How is the church meeting the specific needs of people in Glasgow?

Through our partnership with Whiteinch Transformation, we currently have four main strands of work: church planting, emotional health, children’s work, and Love Whiteinch’. We believe that we are a church that is called to plant churches. We are currently replanting in a community in the east of Glasgow, but we expect that this is the first of a number of plants. We also train others in church planting and have been doing that for several years, now as part of the Forge Network. We want to see a vibrant, worshipping, witnessing church in every community and network in Scotland. 

Healing for the Heart is our project concerned with emotional health and wellbeing. We have a counselling and an inner-healing service, offering appointments to folks in Whiteinch and beyond. We offer up to 30 hours of counselling sessions, and we train other churches and organisations to deliver effective pastoral care and ministry. Our team of 18 volunteer facilitators offers around 20 hours of ministry appointments
a month.

We work with both children and young people within the community. We are currently in partnership with the local Roman Catholic primary school to provide them with a member of staff to work with their vulnerable families and children, and to run the local toddler group. We take 40 – 50 children and young people from our community away to a summer camp each year, which we organise and run, and we provide a weekly gathering point for these young people throughout the year.

Love Whiteinch is the umbrella name for our local projects that are addressing poverty. As part of this, we run a weekly foodbank and have a Christians Against Poverty debt centre. We also work with the local recovery community, offering support and mentoring for those overcoming addictions. 

Do you have a particular story of the church’s work that stands out to you?

It’s hard to pick one testimony because there are so many. Two real high points in the last five years have been the impact that Healing for the Heart has had on our church and our community, and being given the keys for the empty church building into which we are now planting.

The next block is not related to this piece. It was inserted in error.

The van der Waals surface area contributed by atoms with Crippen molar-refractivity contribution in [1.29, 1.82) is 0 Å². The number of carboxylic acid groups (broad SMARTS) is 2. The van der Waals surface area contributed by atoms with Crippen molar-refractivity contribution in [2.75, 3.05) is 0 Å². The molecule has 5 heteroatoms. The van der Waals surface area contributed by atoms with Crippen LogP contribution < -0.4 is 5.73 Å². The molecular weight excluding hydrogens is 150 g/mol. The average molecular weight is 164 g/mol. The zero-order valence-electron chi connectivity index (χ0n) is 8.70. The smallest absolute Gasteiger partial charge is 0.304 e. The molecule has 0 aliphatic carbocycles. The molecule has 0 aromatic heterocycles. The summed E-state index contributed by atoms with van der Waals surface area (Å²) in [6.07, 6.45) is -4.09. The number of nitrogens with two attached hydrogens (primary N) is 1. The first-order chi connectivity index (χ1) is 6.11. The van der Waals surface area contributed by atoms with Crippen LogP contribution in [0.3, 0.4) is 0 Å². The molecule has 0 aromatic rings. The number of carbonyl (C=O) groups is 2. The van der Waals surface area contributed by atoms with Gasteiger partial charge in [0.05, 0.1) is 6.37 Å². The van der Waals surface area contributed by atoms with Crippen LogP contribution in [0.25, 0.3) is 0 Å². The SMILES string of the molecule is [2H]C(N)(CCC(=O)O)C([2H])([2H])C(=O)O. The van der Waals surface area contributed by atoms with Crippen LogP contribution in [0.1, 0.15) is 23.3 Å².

Five years ago, Healing for the Heart was a small ministry team of six, which offered a few inner-healing sessions a month. Now we have five part-time members of staff and 18 volunteers, offering counselling and ministry for adults and children. We are currently partnering with other community groups to work with some of the most vulnerable people in our community, who wouldn’t be able to access what we can offer in any other place.

For 20 years, we have believed that we were called to be a church which plants churches. We have studied, learned, talked and prayed about this and finally, in 2017, we were given the keys to Ruchazie Parish church, which is the first of these church plants. We are now one church in two places and we are seeing the kingdom break out beyond our parish. 

What is the church’s vision for the future?

Our vision is to develop an Urban Monastery’. This follows the pattern of the Celtic Monks, and will see our work continue to develop across five areas: prayer and worship, mission, training, healing and renewal, and creativity. The House of Prayer and Worship’, as it was with the Celtic Monks, is at the centre of this urban monastery. We will continue to place the highest value on prayer and worship underpinning everything we do, encouraging not only corporate but also personal rhythms.